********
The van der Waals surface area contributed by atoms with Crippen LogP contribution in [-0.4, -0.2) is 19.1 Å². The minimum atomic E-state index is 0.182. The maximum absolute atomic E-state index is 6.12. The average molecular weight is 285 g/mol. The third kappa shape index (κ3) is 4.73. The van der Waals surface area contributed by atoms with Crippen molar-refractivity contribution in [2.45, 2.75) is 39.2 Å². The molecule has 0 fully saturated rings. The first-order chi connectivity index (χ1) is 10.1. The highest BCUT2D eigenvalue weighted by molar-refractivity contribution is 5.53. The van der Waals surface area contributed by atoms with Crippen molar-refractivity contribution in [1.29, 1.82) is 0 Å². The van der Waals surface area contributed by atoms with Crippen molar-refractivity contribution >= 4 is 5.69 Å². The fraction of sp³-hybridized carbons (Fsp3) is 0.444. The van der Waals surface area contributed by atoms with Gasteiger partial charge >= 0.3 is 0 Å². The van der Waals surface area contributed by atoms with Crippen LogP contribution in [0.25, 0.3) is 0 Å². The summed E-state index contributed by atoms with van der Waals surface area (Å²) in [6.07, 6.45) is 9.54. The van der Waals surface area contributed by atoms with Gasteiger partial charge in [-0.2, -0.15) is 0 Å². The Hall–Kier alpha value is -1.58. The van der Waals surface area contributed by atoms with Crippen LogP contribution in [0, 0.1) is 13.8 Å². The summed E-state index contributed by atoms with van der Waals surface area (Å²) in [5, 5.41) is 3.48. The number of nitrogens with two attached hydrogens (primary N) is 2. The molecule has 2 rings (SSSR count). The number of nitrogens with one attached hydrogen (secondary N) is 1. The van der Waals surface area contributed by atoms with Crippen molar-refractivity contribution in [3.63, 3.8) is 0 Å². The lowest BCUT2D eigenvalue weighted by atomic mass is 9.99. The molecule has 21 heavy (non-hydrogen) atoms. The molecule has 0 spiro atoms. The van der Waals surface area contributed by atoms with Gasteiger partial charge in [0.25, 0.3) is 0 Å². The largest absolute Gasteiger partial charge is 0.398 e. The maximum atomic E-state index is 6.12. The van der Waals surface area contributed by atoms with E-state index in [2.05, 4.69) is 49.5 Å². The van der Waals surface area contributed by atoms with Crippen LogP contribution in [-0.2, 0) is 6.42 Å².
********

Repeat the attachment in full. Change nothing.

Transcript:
The van der Waals surface area contributed by atoms with Crippen LogP contribution in [-0.4, -0.2) is 19.1 Å². The minimum atomic E-state index is 0.182. The maximum absolute atomic E-state index is 6.12. The average molecular weight is 285 g/mol. The third kappa shape index (κ3) is 4.73. The van der Waals surface area contributed by atoms with Crippen molar-refractivity contribution in [2.45, 2.75) is 39.2 Å². The molecule has 0 fully saturated rings. The first-order chi connectivity index (χ1) is 10.1. The highest BCUT2D eigenvalue weighted by molar-refractivity contribution is 5.53. The van der Waals surface area contributed by atoms with Crippen molar-refractivity contribution in [1.29, 1.82) is 0 Å². The van der Waals surface area contributed by atoms with Crippen molar-refractivity contribution >= 4 is 5.69 Å². The fraction of sp³-hybridized carbons (Fsp3) is 0.444. The van der Waals surface area contributed by atoms with Gasteiger partial charge >= 0.3 is 0 Å². The van der Waals surface area contributed by atoms with Crippen LogP contribution in [0.25, 0.3) is 0 Å². The summed E-state index contributed by atoms with van der Waals surface area (Å²) in [6.07, 6.45) is 9.54. The van der Waals surface area contributed by atoms with Gasteiger partial charge in [-0.2, -0.15) is 0 Å². The Hall–Kier alpha value is -1.58. The van der Waals surface area contributed by atoms with Crippen LogP contribution in [0, 0.1) is 13.8 Å². The summed E-state index contributed by atoms with van der Waals surface area (Å²) in [5, 5.41) is 3.48. The number of nitrogens with two attached hydrogens (primary N) is 2. The molecule has 2 rings (SSSR count). The number of nitrogens with one attached hydrogen (secondary N) is 1. The van der Waals surface area contributed by atoms with Crippen molar-refractivity contribution in [3.63, 3.8) is 0 Å². The lowest BCUT2D eigenvalue weighted by atomic mass is 9.99. The molecule has 21 heavy (non-hydrogen) atoms. The molecule has 0 spiro atoms. The van der Waals surface area contributed by atoms with Gasteiger partial charge in [0.25, 0.3) is 0 Å². The largest absolute Gasteiger partial charge is 0.398 e. The maximum atomic E-state index is 6.12. The van der Waals surface area contributed by atoms with E-state index in [2.05, 4.69) is 49.5 Å². The van der Waals surface area contributed by atoms with Crippen LogP contribution in [-0.2, 0) is 6.42 Å².